Prof. Agnes Heller (2005) has written: “There are many different characterizations and quasi-definitions of the decent person, but all of them indicate the same essence: responsibility.” This means that individuals assume responsibility for their own actions, those taken by other members of society, and by society as a whole. Yet ministers, prime ministers, directors of security agencies and torturers themselves all act with “permission” and “authorization” and all prove time and again how nebulous and elusive “responsibility” remains in social discourse.
The “And we were tortured” booklet contains a series of works created by artists inspired by the testimonies of victims of torture. We send the testimonies to artists who each sought to represent them in their own manner, in accordance with their own contexts and associative worlds. While each of the representations is a personal one from the victim and from the artist, as a whole it nevertheless raises issues which cross society in its entirety: how does torture happen? What enables security personnel to torture? Who is responsible?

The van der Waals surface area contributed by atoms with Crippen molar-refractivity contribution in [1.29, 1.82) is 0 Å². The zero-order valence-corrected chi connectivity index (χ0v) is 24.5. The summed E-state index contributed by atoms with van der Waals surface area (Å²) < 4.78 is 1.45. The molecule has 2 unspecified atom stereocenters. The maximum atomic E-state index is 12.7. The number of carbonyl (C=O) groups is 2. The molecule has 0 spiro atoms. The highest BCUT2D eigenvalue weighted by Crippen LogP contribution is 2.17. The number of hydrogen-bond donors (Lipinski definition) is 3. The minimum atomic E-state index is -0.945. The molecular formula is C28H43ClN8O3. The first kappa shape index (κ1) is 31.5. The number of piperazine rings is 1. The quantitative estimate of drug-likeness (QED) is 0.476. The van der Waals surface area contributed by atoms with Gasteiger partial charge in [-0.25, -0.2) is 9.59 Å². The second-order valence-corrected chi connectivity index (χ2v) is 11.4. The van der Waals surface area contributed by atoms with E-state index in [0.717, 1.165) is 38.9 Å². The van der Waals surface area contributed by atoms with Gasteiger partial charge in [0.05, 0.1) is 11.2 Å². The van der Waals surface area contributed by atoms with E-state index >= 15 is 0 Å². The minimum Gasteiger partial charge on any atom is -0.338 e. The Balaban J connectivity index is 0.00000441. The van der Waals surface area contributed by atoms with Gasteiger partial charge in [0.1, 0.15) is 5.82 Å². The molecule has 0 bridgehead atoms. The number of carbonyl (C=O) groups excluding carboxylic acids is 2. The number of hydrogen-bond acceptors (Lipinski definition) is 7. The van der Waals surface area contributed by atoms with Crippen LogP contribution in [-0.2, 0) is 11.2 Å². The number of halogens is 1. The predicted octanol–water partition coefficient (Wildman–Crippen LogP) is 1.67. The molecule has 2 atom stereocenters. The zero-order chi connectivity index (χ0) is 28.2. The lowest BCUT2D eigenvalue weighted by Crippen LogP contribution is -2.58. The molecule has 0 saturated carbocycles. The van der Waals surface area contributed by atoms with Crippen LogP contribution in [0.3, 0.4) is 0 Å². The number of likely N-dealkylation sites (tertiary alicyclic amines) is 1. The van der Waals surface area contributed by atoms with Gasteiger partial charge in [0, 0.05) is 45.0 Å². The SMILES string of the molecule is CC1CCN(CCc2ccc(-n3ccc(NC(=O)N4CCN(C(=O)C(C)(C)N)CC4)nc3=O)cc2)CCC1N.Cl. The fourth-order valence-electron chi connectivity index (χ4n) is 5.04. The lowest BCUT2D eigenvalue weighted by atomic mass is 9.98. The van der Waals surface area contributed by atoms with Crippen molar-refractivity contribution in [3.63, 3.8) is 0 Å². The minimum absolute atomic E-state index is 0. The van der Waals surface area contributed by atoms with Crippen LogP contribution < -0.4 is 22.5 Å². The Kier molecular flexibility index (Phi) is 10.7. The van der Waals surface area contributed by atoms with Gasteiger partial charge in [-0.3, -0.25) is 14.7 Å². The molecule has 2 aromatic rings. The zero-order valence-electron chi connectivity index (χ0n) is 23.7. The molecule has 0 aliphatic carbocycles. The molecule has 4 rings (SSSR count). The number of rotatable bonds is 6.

Although formal accountability should lie with the authorities – ministers, commanders, interrogators, officers – the responsibility is ours as well. In a democratic society, each one of us who allows the authorities the power to use force is also responsible for its proper use, for righting its iniquities and ensuring that no helpless victims are tortured. We are all responsible for the suffering caused to the tortured and must act to prevent it.